2CAudio Aether review

  • $350

An awesome algorithmic reverb

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Our Verdict

One of the best algorithmic reverbs we've ever heard, although it may appear intimidating to the novice.

For

  • Fantastic sound quality. Great for both mixing and sound design. Highly useful tail envelope controls. Excellent categorised presets. ER Space presets system is very cool.

Against

  • Complex parameter set. No easy mode or tooltips.
Buying options

Newcomer 2CAudio is clearly intent on making a mark with its debut plug-in, Aether, which it describes as an "ultimate fidelity auto-randomizing algorithmic reverb", citing a whole load of other techie-sounding features.

The allusion to randomness is in reference to the chaotic workings of the underlying algorithms, however, so there's no need to worry that your Aether-soaked mixes will sound totally different each time you load them up!

In detail

As with many digital reverbs, Aether offers independent control over the early reflections (ER), and reverb tail (aka late reflections or LR). The interface houses over 70 parameter knobs, colour-coded to clarify their functions. The orange controls deal with the overall gain, dry/wet balance and input EQ (visually represented by an orange line on the top-right graph – the other sections' EQs are displayed likewise).

The ER panel is considerably more interesting – it features a Space parameter, whereby one can choose from 33 preset "acoustic spaces". These aren't merely preset parameter values, as they actually change the room data used by the algorithm to create the early reflections.

Other controls include Absorption (of sound energy by the virtual surfaces), Position (of the source within the space), Shape (which causes the sound to become less linear), Color (like a brightness control), HF Soft (a high-shelving filter), and stereo crossover via the ER Cross knob. It pays to read up on all these parameters, so that you can steer the sound where you wish.

It's worth noting that, with the LR section disabled, the ER spaces alone are ideal for thickening up or widening sounds without adding a noticeable reverb tail. You can even increase the Size setting until the short delays that comprise the early reflections become a very usable slapback effect.

On to that LR section, and the rightmost portion offers the Freq panel, with its damping EQ section (with slightly confusing parameter names) and control over the stereo operation of the reverb (the manual goes into great detail about this). You can also define the level of diffusion (ie, perceived smoothness) and degree of modulation applied to the tail (broadly speaking, a sort of subtle chorus-like effect).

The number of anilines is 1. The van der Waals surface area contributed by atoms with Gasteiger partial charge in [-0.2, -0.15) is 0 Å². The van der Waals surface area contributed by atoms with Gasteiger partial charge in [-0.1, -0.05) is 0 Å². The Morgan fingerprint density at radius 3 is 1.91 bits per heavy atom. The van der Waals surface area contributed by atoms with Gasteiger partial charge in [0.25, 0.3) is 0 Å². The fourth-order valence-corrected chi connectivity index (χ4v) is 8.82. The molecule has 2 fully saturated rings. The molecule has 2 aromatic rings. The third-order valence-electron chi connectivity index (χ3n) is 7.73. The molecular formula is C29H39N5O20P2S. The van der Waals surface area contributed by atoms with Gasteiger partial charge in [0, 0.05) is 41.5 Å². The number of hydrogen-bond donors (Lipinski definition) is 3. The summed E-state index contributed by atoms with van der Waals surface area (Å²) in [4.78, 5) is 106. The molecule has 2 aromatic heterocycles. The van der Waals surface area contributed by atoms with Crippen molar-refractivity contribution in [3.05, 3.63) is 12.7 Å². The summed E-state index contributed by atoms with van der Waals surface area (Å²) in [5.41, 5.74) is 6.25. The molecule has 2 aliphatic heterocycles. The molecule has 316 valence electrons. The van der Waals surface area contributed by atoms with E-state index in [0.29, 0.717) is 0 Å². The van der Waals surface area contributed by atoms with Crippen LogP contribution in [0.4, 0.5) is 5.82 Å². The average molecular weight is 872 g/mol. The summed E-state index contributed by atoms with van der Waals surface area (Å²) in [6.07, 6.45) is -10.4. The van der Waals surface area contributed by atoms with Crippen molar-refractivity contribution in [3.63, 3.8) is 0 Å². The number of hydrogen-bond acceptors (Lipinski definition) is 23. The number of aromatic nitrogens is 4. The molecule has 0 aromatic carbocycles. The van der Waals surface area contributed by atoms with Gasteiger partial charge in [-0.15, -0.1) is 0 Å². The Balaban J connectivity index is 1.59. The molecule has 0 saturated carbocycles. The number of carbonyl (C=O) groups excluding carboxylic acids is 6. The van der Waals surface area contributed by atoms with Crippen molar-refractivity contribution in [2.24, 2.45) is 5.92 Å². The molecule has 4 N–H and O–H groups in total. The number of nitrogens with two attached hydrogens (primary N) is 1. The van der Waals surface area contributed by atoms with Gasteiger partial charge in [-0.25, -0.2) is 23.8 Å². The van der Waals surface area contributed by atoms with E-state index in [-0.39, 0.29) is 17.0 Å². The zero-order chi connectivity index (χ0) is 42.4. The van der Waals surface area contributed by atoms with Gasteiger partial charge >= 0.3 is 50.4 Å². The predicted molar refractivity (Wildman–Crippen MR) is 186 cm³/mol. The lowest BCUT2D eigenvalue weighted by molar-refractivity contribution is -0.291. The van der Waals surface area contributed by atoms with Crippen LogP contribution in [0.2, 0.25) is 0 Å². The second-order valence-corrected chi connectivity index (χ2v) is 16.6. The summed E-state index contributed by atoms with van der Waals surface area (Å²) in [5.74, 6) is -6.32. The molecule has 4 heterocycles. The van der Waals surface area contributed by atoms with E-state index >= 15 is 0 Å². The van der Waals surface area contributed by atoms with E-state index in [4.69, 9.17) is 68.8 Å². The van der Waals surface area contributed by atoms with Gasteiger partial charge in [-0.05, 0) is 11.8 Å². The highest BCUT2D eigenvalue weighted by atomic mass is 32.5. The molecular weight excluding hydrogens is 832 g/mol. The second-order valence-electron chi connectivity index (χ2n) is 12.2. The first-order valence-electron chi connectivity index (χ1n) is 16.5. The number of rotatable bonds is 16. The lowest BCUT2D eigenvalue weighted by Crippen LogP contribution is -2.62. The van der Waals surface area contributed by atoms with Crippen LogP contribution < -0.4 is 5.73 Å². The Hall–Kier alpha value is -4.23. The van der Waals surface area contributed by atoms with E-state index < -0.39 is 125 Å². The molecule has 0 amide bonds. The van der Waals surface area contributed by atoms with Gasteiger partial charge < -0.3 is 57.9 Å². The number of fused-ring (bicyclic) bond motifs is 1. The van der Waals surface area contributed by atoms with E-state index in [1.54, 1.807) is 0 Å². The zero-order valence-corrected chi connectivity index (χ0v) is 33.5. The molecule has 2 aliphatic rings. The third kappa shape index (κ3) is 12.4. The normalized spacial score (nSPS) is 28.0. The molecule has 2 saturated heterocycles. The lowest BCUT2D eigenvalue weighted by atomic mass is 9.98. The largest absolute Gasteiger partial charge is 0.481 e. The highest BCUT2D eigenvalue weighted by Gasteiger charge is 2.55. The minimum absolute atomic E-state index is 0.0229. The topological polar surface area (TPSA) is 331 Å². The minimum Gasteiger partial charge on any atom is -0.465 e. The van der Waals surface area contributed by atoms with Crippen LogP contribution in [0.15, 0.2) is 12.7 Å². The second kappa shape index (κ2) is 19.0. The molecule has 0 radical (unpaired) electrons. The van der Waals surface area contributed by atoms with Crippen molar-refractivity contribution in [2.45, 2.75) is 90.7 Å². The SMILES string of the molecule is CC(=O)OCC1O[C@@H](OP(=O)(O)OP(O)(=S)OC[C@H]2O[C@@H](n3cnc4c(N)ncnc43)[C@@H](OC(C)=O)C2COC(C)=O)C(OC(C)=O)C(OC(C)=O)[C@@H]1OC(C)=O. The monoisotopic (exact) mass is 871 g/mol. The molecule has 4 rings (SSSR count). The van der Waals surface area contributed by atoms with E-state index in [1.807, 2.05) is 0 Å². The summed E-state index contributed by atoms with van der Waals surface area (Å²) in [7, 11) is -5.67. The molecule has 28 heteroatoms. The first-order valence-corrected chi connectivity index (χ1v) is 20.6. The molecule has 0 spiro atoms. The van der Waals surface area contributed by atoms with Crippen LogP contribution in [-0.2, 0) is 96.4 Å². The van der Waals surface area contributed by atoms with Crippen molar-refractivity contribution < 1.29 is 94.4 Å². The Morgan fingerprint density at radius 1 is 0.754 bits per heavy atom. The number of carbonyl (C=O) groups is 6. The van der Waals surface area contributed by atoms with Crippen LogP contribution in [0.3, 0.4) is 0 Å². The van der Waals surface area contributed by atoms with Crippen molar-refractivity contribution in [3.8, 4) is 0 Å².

The Time panel offers predelay and overall reverb length parameters. The Size control determines the virtual room size, ie, time between echoes (although these blur together in the LR stage to become a 'tail', this still greatly influences the sound). Increasing the Shape knob gives a sound with varying echo timings (a low setting corresponds to a rectangular room, with more regular echoes).

Less common for a reverb plug-in are the Attack, Sustain and Spread controls, which enable manipulation of the overall envelope of the tail. This is highly effective and means you can subtly shift the 'energy' of the reverb until it sits nicely in the mix.

In use

It took us a little time to become familiar with Aether's control set – an 'easy mode' or tooltips would be welcome – but we were getting great results right away thanks to the superb categorised presets, which range from the ever-useful hall/room reverbs to bizarre ambient effects.

We used Aether on a variety of material, such as real instrument mixes and synth-heavy electronic music, and found it to be a winner in all cases – it creates a clear sense of space with no clouding of the sound. And once you've got your head around all those controls, you can really go to town on sculpting the reverb.

Aether is one of the few plug-in reverbs we've heard that can yield the kind of subtly animated, liquid spaciousness – not to mention the sort of bonkers 'special effects' – that you'd associate with a pricey hardware unit. Oh, and the CPU usage is reasonable, too. What's not to love?

Listen to these audio clips – first dry and then with Aether applied:

Percussion

Rhythm guitar

Gated synth

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